Tuesday, July 14, 2015


Reviewed by James Karas

The Abduction from the Seraglio is a comic opera, a Singspiel that combines songs and spoken dialogue. As its title suggests, it does involve the snatching of some prisoners from the hands of those dastardly Ottomans but all is based on love, good humour and a happy ending. That is how Mozart’s opera is usually treated but that does not jive with director Martin Kušej’s conception of the work as presented at the Aix-en-Provence Festival.  

 Photo copyright: Pascal Victor
Kušej politicizes the opera as if it were just composed as a comment on the current murderous activities of ISIS and the jihadists. In the original libretto, Belmonte (Daniel Behle) arrives at the palace of Pasha Selim in search of his fiancée Konstanze (Jane Archibald), her servants Blonde (Rachel Gilmore) and Pedrillo (David Portillo). They were captured by pirates, you see, and sold to Pasha Selim (Tobias Moretti) who keeps the women in his harem and uses Pedrillo as a handyman or something.

Kušej has moved the action from the eighteenth century to the end of World War I and instead of a palace Belmonte arrives at an army tent in the desert. The tent, the endless stretch of desert and the sweltering sun (hot enough to fry your liver) constitute the set for the production.

Belmonte is met by the usually blustering and buffoonish palace guard Osmin (Franz Josef Selig) who in this production is about as funny as a beheading jihadist.

The palace/tent guards are right out of the current news with the black robes, turbans and kerchiefs wrapped around their faces. I hoped that none of them forgot to change into their ordinary clothes after the performance for they were almost certain to be shot by the ubiquitous and alert French police. 
                                                                            Photo copyright: Pascal Victor
The opera is sung in German but the prisoners are given a dash of phrases in English which are in fact amusing. Pedrillo is buried up to his neck in the scorching sand and no one seems much concerned as they continue with their plot to escape. Finally he yells “stop with your f…g singing” to Belmonte to no effect.

Once you swallow without digesting the politicization of a comic work, the performances are quite good. Soprano Archibald  has some wonderfully melodic and moving arias including the long and anguished "Traurigkeit ward mir zum Loose"  where she grieves for her sorrowful fate. A sublime aria meets a sublime voice. Selim is in love with her but she is faithful to Belmonte. She would rather die than be unfaithful but Selim threatens with tortures of every kind. You see where a scorned lover’s threats become an ISIS menace, if you are so minded.

Tenor Daniel Behle is a lightly voiced Belmonte and a typically ardent lover who sings of the power of love in the tough and florid aria “Ich baue ganz auf deine Starke.” Belmonte has not been briefed on the power of oil and Western treachery after World War I and his ignorance has no effect on Behle’s superb performance.

Gilmore as Blonde and Portillo as Pedrillo perform with lighter more comic style as become their roles and do excellent work.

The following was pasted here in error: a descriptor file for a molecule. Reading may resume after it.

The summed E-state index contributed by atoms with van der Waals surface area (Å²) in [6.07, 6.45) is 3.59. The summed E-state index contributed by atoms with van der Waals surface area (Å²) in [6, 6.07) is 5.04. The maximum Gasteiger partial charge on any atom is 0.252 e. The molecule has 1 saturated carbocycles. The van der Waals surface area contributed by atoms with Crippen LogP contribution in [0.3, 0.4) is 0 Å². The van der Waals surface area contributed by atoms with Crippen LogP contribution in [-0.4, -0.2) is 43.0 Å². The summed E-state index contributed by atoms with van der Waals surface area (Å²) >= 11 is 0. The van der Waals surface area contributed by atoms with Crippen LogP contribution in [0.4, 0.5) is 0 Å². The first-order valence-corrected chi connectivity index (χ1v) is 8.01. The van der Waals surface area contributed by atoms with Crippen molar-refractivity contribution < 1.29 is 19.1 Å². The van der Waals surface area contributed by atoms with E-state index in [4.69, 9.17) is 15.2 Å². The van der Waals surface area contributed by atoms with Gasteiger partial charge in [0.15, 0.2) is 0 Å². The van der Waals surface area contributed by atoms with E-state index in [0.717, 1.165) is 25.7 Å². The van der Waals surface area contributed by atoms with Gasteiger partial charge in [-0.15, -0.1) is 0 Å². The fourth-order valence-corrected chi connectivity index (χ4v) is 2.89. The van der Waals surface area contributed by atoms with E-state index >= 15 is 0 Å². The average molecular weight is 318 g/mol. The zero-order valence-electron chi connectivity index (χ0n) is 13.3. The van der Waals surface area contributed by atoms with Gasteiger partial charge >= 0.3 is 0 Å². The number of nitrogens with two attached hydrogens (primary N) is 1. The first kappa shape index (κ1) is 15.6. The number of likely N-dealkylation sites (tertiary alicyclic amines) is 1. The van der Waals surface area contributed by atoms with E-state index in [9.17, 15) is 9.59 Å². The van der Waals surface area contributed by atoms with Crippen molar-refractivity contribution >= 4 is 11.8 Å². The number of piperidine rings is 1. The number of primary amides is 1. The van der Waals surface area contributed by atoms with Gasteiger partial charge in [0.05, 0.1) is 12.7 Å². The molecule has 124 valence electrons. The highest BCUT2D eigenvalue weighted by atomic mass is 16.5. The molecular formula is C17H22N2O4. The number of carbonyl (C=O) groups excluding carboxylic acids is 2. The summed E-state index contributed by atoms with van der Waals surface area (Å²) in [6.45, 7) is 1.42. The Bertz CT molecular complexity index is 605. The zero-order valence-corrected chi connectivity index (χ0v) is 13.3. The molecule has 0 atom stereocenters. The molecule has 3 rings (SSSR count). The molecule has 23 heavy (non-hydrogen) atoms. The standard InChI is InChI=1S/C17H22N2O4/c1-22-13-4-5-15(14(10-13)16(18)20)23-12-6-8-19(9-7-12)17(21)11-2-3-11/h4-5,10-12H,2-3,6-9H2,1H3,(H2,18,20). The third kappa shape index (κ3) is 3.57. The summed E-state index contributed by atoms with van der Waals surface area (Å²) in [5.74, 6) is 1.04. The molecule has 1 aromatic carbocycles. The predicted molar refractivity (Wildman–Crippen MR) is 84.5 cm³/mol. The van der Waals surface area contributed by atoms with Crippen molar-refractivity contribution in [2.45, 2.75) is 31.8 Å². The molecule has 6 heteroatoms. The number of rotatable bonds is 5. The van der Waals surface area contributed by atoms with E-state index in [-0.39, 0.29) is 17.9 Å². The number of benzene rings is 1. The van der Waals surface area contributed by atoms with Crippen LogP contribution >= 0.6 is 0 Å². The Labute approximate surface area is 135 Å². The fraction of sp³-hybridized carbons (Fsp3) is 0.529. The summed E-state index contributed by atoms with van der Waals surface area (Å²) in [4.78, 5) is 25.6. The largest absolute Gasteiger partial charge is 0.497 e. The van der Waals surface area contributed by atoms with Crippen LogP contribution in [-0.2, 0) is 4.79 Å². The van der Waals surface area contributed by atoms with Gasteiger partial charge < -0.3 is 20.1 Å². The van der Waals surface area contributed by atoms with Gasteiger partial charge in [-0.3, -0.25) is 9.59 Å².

Bass Selig has a marvelously rumbling bass voice and he would make a superb buffoon in a comic opera. Here we are supposed to take him seriously as a murderous psychopath and a threat to civilization.

Jérémie Rhorer conducted the Freiburger Barockorchester and MusicAeterna (the choir of l’Opéra de Perm) and they were not briefed on the fact that the production was political commentary. They played and sang Mozart’s marvelous composition with no regard to Middle East anxieties.

When the lovers escape from Selim’s palace they are quickly captured by the alert Osmin. Selim in a gesture of humanity grants them their freedom. When they escape from the tent in the desert in the current production, they trudge through the desert for four days before they are apprehended. They are returned to Selim who forgives them in a gesture of reconciliation and orders Osmin to escort them to the border of their country.

According to the program “when he comes back, Osmin throws a bloody gift at the feet of the pasha.”

Before the beginning of the performance, Bernard Foccroulle, the Director General of the Festival announced that there were a couple of changes to the production. One scene would have showed simulated beheadings of Europeans. The other was that of the “bloody gift” which was to be the heads of the lovers. We were spared the pleasure.

No doubt there is an opera out there that can satisfy Kušej’s need for commentary on current affairs . But please leave Mozart alone.

The Abduction from the Seraglio by W. A. Mozart Georg opened on July 3 and will be performed seven times until July 21, 2015 at the Théâtre de l’Archevêché, Aix-en-Provence, France. www.festival-aix.com

1 comment:

  1. My wife and I went to see the opera as a thirtieth wedding anniversary present and were particularly disappointed by the final fifteen seconds when Osmin re-appeared with blood steeped up to his elbows just after the final chord had died away where the chorus sang the praises of the Pasha's benevolence and wisdom in allowing the Belmonte, Konstanze and their servants to leave. In an instant the whole meaning behind the opera was turned on its head. As you rightly say in your review, "leave Mozart alone"